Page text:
What can Penn State reasonably expect this year? I have the Nittany Lions going 6-6 in the first year of crippling NCAA sanctions, but that may be a little low. Penn State doesn't have to play Michigan or Michigan State, and the Nittany Lions should have an above-average defense led by linebacker Gerald Hodges and defensive end Jordan Hill. How quickly the offense can adjust to the scheme new coach Bill O'Brien brought from the New England Patriots will determine whether Penn State wins those swing games. Senior quarterback Matt McGloin has secured the starting job because he quickly grasped the offense, but McGloin doesn't have the physical tools of backup Paul Jones. Jones could be useful in a zone read-heavy package that would force defenses to prepare for two different styles. Meanwhile, Bill Belton, who ran Penn State's Wildcat package last season, will try to replace leading rusher Silas Redd, who took advantage of the NCAA's lifting of transfer rules and decamped to USC. Freshman Akeel Lynch should also earn plenty of carries.
How will Ohio State fare in Urban Meyer's first season? The bowl ban may actually keep expectations at a reasonable level. Meyer busted the BCS at Utah, and he won two national titles at Florida, so naturally the Ohio State faithful expect him to harness the Buckeyes' resources and fertile recruiting grounds to win big immediately. But check Meyer's history. His teams make their biggest improvements between years one and two. Utah went undefeated in Meyer's second season in Salt Lake City. Florida won the national title in Meyer's second season in Gainesville. What Meyer inherited at Ohio State isn't all that dissimilar to what he inherited at Florida. He's got a talented defense and an offense with few proven playmakers. While Buckeyes quarterback Braxton Miller is far better suited for Meyer's offense than Florida's Chris Leak was, Miller's fitness for the scheme might not matter if the players he's handing off and throwing to don't perform. If not for the bowl ban, an eight- or nine-win season at Ohio State might be considered a failure instead of progress, but those result would certainly represent progress after a 6-7 year. The only catch is that at Utah and at Florida, Meyer used those bowl practices after the first season to develop younger players who went on to play key roles the following season. Now, that development will have to be crammed into 2013 spring practice.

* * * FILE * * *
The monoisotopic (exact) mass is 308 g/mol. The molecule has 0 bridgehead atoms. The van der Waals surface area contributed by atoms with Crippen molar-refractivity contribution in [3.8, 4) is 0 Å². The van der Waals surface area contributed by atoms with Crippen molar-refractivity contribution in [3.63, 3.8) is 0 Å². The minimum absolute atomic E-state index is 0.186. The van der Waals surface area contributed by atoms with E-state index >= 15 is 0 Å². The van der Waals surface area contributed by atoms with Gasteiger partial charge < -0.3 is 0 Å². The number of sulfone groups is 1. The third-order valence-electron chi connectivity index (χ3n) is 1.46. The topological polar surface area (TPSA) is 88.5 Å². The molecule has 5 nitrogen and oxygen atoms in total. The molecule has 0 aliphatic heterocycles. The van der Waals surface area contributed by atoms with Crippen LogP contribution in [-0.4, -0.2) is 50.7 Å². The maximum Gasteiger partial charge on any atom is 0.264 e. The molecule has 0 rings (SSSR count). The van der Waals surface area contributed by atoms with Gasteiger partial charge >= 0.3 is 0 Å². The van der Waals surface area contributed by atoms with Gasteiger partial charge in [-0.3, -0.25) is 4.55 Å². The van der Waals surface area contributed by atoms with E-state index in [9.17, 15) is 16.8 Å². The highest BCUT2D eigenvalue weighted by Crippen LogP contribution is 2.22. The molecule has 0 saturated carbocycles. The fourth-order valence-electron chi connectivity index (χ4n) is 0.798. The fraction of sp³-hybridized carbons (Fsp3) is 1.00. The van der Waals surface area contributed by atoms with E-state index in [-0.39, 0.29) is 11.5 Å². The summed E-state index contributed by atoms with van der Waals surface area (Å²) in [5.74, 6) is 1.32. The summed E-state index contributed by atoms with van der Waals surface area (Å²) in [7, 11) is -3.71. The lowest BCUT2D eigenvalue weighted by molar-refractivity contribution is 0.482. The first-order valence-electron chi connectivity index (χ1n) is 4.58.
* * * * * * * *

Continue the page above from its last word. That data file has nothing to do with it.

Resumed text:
With Ohio State and Penn State ineligible to play for the Big Ten title, can anyone challenge Wisconsin in the Leaders Division? Illinois has the best shot. First-year coach Tim Beckman inherits a talented group that imploded during the second half of last season. Pass-rusher extraordinaire Whitney Mercilus is gone, but defensive end Michael Buchanan should pick up some of the slack. Meanwhile, quarterback Nathan Scheelhaase, who led Illinois in passing and rushing last season, will lead an offense designed to play to his strengths. As Ohio State's Urban Meyer can attest, succeeding Ron Zook is a coach's dream. While Zook may not have had the success Illinois wanted on the field, he always had a good eye for athletes, and Beckman should reap the benefits of Zook's recruiting prowess.
With Ohio State and Penn State ineligible to play for the Big Ten title, should the conference have realigned its divisions -- even temporarily? Yes, the Leaders Division is a lot easier to win with two teams ineligible, but that doesn't mean the Big Ten should scrap its alignments for what really is a one-year problem. Penn State will be ineligible to play for the title for three more years, but with Ohio State eligible again in 2013, the Leaders race should be plenty interesting again. Besides, even if the Buckeyes were eligible, they would have to exceed expectations to top Wisconsin. One of the issues with divisional play is that the divisions can become competitively unbalanced for reasons conference leaders never anticipated. But this is not new. The SEC East was better than the SEC West for most of the '90s, and the SEC West is much better than the SEC East now. By the time the Big 12 scrapped divisional play after the 2010 season, the North Division hadn't won a title since 2003. (We'll pause here to allow Nebraska fans to gnash their teeth at the memory of the officiating in the 2009 Big 12 title game.) The point is that it takes an incredible amount of luck to have two competitively balanced divisions. Changing things now probably wouldn't make things any less lopsided in the future.
Big Ten Video Preview
Debate: Can Wisconsin win another Big Ten title?
Source: SI
Andy Staples and Stewart Mandel preview the Big Ten race, including the Badgers' chances for a three-peat.